What is triggering my interest is the presence of a continuous frequency that should be in the original signal.
Doing the process of searching a segment that shows some peak in frequency and adding for all the time, gives a spectrum different, generally shwing some peak.
Do you know if someone has done something like this? Or has abbandoned this beacouse of some reason?

The theoretical basis on witch all lays do you think is correct?

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Re: Is this idea correct?

Post by admin »

Note that the spectra of Z, N and E do not necessarily have a peak. A typical shape is the the so-called "eye shape" around the H/V peak where the vertical component vanishes while the horizontal component not. The result is a peak on the H/V spectral ratio. Hence, peaks appear on the spectral ratio but not necessarily on the individual components. A peak on the single component spectrum is usually induced by machinery or other oscillators close-by (tower, trees, buildings,...) but they are not directly linked to the ground structure properties.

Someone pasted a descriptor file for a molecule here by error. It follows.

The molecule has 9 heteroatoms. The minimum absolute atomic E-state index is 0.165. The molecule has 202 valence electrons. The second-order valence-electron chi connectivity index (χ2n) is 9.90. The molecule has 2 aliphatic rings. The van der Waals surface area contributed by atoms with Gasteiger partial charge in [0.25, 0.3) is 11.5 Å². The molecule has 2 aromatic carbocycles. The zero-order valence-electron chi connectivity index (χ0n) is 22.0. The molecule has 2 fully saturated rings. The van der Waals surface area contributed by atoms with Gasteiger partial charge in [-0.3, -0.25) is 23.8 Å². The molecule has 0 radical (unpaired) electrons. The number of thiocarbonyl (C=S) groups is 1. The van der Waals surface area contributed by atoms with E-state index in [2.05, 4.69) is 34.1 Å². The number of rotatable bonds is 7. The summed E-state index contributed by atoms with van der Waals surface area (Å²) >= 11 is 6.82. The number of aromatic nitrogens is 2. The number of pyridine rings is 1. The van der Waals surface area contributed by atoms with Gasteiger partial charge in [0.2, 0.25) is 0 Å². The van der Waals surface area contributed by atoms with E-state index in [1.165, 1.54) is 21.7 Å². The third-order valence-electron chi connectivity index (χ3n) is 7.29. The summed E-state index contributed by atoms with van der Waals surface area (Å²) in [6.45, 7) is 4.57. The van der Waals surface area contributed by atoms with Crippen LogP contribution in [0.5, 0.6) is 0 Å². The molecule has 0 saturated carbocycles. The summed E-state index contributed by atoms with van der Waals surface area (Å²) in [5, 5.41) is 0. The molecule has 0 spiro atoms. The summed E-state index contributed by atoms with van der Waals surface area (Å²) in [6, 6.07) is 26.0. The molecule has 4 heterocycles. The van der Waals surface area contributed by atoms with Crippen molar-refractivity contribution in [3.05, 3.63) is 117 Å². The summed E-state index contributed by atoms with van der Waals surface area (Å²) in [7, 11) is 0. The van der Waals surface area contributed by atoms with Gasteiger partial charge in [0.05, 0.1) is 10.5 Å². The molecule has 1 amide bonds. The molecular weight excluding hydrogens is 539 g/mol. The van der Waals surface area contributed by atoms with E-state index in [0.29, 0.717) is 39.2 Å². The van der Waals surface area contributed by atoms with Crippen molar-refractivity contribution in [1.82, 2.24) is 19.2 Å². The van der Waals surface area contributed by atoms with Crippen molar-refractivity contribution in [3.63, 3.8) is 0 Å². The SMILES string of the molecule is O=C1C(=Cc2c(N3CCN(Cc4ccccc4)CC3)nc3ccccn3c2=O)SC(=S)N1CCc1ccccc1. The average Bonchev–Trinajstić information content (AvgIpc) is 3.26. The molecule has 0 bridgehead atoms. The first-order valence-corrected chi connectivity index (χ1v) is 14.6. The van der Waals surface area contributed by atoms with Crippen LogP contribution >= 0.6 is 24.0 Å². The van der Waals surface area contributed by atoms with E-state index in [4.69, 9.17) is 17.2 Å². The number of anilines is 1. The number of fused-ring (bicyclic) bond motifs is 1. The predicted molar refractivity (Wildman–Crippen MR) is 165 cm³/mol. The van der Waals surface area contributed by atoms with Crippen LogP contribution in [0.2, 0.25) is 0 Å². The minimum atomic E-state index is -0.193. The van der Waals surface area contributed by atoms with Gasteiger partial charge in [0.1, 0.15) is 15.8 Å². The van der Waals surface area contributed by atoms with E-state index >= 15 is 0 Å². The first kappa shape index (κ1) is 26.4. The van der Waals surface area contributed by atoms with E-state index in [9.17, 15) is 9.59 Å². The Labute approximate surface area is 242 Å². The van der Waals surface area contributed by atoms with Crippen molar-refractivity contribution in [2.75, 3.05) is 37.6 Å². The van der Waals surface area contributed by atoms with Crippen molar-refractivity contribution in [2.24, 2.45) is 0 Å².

Have you search in the literature (scholar.google.com or researchgate for instance) for a similar process?

enzo ternavasio
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Re: Is this idea correct?

Post by enzo ternavasio »

Hy Admin,

i looked not intensively for something related to "site resonance".
Every reading conducted to HV ratio. I will look better.

If a see some peek in the spectrum of an acquired signal, it is easy to conduct it to an external peridoic noise that has lasted for a good portion of time.
If only after my processing I find some peek in the spectrum, I am more interested but in fact it could still be a noise.

Phisically, if HV gives a value of 3Hz, there must be 3Hz signal in the X,Y or Z or all axis.
This is if we trust in that HV procedure.

Geologists told me about the "eye" in x,y spectrum, but i do not understand its relation with some resonance.
Spectrum like that used for HV is smoothed and filtered and it is impossible to see any resonance.

I will keep on my way until i will find some testing reliable.

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Re: Is this idea correct?

Post by admin »

Did you read Scherbaum et al. 2003 in GJI, in particular fig 5?